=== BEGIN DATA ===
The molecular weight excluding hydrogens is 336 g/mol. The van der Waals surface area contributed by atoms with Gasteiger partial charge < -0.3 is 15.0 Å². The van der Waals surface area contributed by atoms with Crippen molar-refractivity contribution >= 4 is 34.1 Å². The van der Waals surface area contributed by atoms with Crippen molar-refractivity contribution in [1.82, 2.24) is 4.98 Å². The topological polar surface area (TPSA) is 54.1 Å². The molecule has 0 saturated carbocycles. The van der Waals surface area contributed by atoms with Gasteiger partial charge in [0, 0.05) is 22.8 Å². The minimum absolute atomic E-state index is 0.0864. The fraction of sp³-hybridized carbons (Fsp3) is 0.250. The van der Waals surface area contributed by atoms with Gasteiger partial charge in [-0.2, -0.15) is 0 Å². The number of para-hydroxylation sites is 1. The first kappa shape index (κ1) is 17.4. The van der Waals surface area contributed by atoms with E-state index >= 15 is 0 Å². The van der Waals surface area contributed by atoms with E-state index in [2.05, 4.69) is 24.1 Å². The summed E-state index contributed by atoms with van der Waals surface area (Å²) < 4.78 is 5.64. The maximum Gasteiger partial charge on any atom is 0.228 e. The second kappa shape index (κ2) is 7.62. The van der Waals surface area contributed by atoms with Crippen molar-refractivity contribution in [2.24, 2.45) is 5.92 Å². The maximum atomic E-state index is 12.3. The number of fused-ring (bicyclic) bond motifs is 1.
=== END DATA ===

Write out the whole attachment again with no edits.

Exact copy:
The molecular weight excluding hydrogens is 336 g/mol. The van der Waals surface area contributed by atoms with Gasteiger partial charge < -0.3 is 15.0 Å². The van der Waals surface area contributed by atoms with Crippen molar-refractivity contribution >= 4 is 34.1 Å². The van der Waals surface area contributed by atoms with Crippen molar-refractivity contribution in [1.82, 2.24) is 4.98 Å². The topological polar surface area (TPSA) is 54.1 Å². The molecule has 0 saturated carbocycles. The van der Waals surface area contributed by atoms with Gasteiger partial charge in [0, 0.05) is 22.8 Å². The minimum absolute atomic E-state index is 0.0864. The fraction of sp³-hybridized carbons (Fsp3) is 0.250. The van der Waals surface area contributed by atoms with Gasteiger partial charge in [-0.2, -0.15) is 0 Å². The number of para-hydroxylation sites is 1. The first kappa shape index (κ1) is 17.4. The van der Waals surface area contributed by atoms with E-state index >= 15 is 0 Å². The van der Waals surface area contributed by atoms with E-state index in [2.05, 4.69) is 24.1 Å². The summed E-state index contributed by atoms with van der Waals surface area (Å²) < 4.78 is 5.64. The maximum Gasteiger partial charge on any atom is 0.228 e. The second kappa shape index (κ2) is 7.62. The van der Waals surface area contributed by atoms with Crippen molar-refractivity contribution in [2.24, 2.45) is 5.92 Å². The maximum atomic E-state index is 12.3. The number of fused-ring (bicyclic) bond motifs is 1.